Man of Law — The Sergeant of the Law is a very superior member of the legal fraternity. He was a barrister of the highest rank, one of whose duties was to act as adviser to the Crown. From this level of hierarchy, judges were chosen. In Chaucer's day, men of this rank amassed substantial fortunes, and there were some areas of practice, particularly to do with property deals, where they could succeed in pleasing their client without being over-scrupulous. The wealthy and somewhat pompous lawyer is an echo of the merchant; both are men who have turned their wits to profit. Like the Franklin who follows, he is rich, and it was becoming possible to buy your way into higher level of society.

Franklyn — A Franklin, or 'freeman', meant someone who owned property in his own right. They were often very prosperous, undertook public duties and offices, and were respected. They did not however, have any aristocratic rank. Though our Franklin is no snob or social climber perhaps he would have liked to feel his family one day ennobled, and when he comes to tell his story he wishes his son would mingle more with the nobility. He is seen as an ideal type of country gentleman.

Doctor— In the age of Chaucer, medical advisers were expected to be experts in astrology, and they based their practice on writers of the fourth century BC, and upon the authority of Aesculapius, who left no written records at all and was probably mythical. It is necessary to emphasise two points here. First, medieval people believed implicitly in the influence of the stars, which governed not only our characters and destinies, but the different parts of our bodies. A doctor thus had to know how to calculate the most suitable time to administer a particular medicine, according to the position of the relevant planets. Second, the huge list of authors with which the doctor is familiar may not be satirical, as suggested by some commentators. In the Middle Ages, there was a great respect for authority. If it is Aristotle, it is true. The doctor is probably a good physician,  but an expensive one. In those times, no common man consulted a doctor. The doctors made their money from the rich. It is also true that they made their money at the misfortune of others, like the Man of Law. Perhaps it is this that tells us was rich, because he had saved up all the money made during the plague.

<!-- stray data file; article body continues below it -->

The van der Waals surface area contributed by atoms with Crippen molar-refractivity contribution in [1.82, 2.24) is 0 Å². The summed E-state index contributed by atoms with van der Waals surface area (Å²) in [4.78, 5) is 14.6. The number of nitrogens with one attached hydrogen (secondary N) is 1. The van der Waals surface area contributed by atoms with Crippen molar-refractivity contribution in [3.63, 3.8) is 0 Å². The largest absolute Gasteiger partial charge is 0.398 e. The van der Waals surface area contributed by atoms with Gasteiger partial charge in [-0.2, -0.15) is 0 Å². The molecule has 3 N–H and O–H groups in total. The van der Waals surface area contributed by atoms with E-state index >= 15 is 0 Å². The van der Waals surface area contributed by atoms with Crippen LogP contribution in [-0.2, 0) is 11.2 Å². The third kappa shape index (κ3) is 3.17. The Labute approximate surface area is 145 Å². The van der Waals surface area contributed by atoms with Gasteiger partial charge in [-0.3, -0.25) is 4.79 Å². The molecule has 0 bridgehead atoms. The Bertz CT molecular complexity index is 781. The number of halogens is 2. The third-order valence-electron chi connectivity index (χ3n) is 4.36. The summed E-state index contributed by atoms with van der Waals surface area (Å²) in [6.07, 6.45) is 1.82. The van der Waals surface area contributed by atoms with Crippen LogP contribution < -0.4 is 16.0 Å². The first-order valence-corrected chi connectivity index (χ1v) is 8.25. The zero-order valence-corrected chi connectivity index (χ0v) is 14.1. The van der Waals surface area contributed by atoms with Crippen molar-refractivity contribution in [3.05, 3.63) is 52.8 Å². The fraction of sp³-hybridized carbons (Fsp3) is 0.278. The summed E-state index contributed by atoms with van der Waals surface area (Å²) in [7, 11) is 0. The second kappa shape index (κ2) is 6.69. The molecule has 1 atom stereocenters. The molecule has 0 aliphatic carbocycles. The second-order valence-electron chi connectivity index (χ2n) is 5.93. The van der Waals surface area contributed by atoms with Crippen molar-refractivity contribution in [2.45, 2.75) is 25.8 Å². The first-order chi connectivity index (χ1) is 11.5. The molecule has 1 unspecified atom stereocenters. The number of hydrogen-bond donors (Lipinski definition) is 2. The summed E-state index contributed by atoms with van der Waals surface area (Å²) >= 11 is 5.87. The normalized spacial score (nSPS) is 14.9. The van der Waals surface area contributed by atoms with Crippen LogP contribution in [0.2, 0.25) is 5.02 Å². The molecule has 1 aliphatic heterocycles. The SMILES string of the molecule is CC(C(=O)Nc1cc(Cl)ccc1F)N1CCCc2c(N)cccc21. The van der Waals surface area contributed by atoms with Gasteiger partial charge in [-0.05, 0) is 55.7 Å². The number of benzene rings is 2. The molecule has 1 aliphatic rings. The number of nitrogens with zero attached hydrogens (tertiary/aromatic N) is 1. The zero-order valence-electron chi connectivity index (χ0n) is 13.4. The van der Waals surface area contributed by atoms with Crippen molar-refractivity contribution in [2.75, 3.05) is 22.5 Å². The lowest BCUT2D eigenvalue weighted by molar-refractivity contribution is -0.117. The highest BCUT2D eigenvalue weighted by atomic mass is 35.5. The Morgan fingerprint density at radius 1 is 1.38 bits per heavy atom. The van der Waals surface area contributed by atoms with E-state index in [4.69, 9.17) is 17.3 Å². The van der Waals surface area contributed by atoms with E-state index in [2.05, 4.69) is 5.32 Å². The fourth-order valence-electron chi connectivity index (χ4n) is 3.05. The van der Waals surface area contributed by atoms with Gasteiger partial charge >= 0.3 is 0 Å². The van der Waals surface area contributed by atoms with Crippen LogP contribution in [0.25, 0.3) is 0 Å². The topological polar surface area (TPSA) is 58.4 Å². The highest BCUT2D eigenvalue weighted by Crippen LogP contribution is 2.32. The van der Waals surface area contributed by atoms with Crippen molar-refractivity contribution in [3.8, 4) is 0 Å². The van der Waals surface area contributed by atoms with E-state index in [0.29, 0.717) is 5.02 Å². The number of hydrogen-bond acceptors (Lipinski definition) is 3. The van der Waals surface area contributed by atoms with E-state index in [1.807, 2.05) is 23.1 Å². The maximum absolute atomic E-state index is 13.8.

Miller – Millers were unpopular because they had a monopoly—a man with corn to grind had to take it to the local mill – and millers could very easily swindle, since the absence of exact weighing devices made it hard to know how much flour your corn would make, how much the miller had taken as his 'toll'. Chaucer's Miller is presented in a brutish way—animal imagery abounds—and as being thoroughly coarse-grained. He does tell a very rude story, though it is extremely well-told.

Maunciple – The Maunciple is responsible for the catering in one of the Inns of Court, the 'legal university' of the time, to which all barristers must belong. The portrait points to the cleverness of a servant in comparison with his employers, who are steeped in legal learning. He is probably a swindler, who makes a lot of money for himself out of his supposed masters by buying cheap and doctoring the accounts.

Reeve – The Reeve is extremely unpopular with everybody, both for himself and for his job. He, a ruthless demander of rents, acts as a sort of bailiff to a large estate and cannot be cheated, but is dishonest himself.

Summoner – The job of a summoner was to summon people to the ecclesiastical courts, which dealt with moral offences, such as adultery, and they were presided over by a bishop or an archdeacon. He also acted as a semi-official informer. Such a post was open to corruption, and Chaucer's Summoner is extremely corrupt, actually accepting bribes  and encouraging the very sins that he was supposed to report for examination .His ailment was probably leprosy, and his diet of garlic and onions would hardly help his inflamed face.

Pardoner – Like the Summoner, the Pardoner is presented in a thoroughly unpleasant light. The gross abuse of the sale of pardons was one of the reasons for Reformation. Pardoners sold what seemed to be Papal documents which gave absolution for sins; the original idea was that by giving a sum of money to the Church, as well as undergoing the essential act of contrition in yourself, you could be free of minor trespasses. their This led to serious abuses. Pardoners sold fake documents and relics, and claimed that the purchase of their documents could free men from greatest sins with no more trouble than simply praying for them. The Pardoner gives a more frank account of his swindles before he tells his story which turns out to be a prefect little sermon, a parable about greed of all things, told with great skill and economy. He has been suggested to be homosexual and effeminate.  Chaucer hints that he was not fully a man – hence the unbroken ‘goot-like’ voice and hairless face.